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Tackling the Ongoing Problem of Too Much Debt


A certain amount of debt can help an economy grow. But there's a point at which too much of it becomes harmful.


Debt has been compared to a double-edged sword. A certain amount is constructive. But once you reach a certain threshold, a tipping point if you will, debt is no longer helpful; it's harmful. Kind of like bacon. Yes, bacon makes everything tastes better and it may seem like you can never get enough. But everybody knows if you're eating a pound or two at a time, you better keep the crash cards charged and close by. You're going to need them.

We've seen the effects of debt this year all around us. In fact, if I were going to vote for a Person of the Year, I would vote for debtors everywhere. From sovereign nations dancing on the knife's edge with default to Occupy Wall Street protestors calling for the expungement of debt, the effects of debt's vise-like grip was all around us this year. Debt matters, and dealing with this issue is not over. In fact, I would argue we have not made as much progress in dealing with the debt hangover as many would like to think.

Why does it matter? It's simple. Debt has fueled our economy for several decades now.

The question is, has debt provided too much fuel? Has it given our economy a sugar rush as a cheap substitute for an economy that runs on the leaner, more efficient, protein and antioxidant-rich fuels of savings and investment? Dietary analogies aside, this is an important question to frame and answer because doing so will determine the solution to the quagmire we still find ourselves in.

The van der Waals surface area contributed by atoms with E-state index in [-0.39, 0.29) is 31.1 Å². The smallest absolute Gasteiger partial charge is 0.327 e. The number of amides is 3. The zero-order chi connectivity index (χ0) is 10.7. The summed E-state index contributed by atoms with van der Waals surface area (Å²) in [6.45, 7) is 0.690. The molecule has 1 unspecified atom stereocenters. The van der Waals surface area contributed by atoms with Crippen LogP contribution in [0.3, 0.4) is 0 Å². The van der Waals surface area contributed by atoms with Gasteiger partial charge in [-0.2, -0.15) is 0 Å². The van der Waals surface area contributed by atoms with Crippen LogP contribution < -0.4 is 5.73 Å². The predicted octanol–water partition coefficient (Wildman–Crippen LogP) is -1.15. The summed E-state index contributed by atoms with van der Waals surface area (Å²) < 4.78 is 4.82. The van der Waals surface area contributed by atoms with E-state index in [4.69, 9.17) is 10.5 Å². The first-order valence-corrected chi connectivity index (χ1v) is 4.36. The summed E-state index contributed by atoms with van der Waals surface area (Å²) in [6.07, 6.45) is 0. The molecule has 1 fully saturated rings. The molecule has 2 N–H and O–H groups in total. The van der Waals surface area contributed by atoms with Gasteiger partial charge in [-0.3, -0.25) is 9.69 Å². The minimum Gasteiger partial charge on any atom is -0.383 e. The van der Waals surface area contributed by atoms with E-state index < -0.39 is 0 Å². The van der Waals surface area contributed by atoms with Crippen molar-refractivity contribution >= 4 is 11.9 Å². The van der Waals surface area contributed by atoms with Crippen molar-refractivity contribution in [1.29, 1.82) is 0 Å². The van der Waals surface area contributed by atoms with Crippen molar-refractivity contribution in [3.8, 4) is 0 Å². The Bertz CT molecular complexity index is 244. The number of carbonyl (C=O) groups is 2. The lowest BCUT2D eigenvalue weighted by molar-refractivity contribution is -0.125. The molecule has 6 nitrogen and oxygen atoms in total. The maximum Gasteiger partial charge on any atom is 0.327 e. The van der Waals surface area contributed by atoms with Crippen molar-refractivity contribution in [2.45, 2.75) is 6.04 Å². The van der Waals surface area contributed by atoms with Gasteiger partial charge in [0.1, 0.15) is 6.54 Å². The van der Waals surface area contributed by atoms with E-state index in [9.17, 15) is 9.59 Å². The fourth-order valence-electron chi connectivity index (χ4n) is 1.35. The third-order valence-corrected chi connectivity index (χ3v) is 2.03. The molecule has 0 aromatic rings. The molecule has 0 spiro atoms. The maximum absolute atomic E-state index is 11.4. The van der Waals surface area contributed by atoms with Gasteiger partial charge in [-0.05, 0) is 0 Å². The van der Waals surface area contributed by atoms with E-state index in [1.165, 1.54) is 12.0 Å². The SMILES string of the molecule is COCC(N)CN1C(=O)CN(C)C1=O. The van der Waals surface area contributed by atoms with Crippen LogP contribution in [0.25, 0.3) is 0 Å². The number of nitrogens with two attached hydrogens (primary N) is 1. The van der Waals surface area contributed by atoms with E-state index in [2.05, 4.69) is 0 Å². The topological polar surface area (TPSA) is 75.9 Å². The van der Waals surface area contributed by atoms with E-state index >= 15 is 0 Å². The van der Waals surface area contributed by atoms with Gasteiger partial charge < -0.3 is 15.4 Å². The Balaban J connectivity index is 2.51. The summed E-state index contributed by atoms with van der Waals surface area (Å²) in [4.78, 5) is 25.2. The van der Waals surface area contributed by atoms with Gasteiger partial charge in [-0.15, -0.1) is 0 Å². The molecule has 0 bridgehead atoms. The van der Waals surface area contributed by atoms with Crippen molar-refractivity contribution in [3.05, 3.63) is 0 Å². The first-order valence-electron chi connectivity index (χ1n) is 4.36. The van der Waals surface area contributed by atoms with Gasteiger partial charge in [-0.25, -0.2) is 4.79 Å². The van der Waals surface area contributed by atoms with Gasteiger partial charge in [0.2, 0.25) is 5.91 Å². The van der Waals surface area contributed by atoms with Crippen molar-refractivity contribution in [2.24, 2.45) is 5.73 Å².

I actually started thinking about this a lot more when Kevin Depew shared an email with me not too long ago. In it was a reference to a paper from the Bank of International Settlements, "The real effects of debt" by Cecchetti, Mohanty and Zampolli. The paper examined data from 18 OECD countries between 1980 and 2010. They looked at debt's impact to economic growth and tried to estimate levels of debt that would be considered excessive and harmful to an economy.

But first, a high-level overview of the data. This first chart shows that the authors were able to segment data into three sectors: household, non-financial corporate, and government. While the Fed's Flow of Funds data does this and has a rich time series, not all countries treat this data the same way. At any rate, the chart shows that three decades ago, the total stock of debt for the three sectors was 167% of GDP. Now, it is 314%.

That translates into an annual growth rate in excess of 5% per year, which is roughly the same GDP growth rate the US has seen over the same period of time. But also, note who has been doing the borrowing; it hasn't been governments, but households and corporates. Governments have been relatively thrifty.

This next table looks at some of the countries included in the data the paper was based on. Note the debt levels of Germany and Greece. They're surprisingly close:

But, OK. Debt has ballooned in all of these countries over the past 30 years. What does that mean for GDP growth? Funny you should ask because the next table delves into that topic. It turns out debt has a negative impact on annual GDP per capita growth:

Government debt is shown to have a positive correlation with annual GDP per capita growth, but let's review the first chart: Government debt showed the lowest amount of growth over the past three decades, despite the political wrangling you and I hear day in and day out about it. The Bible verse of taking out the plank in your own eye before removing the speck from the eye of your neighbor comes to mind.

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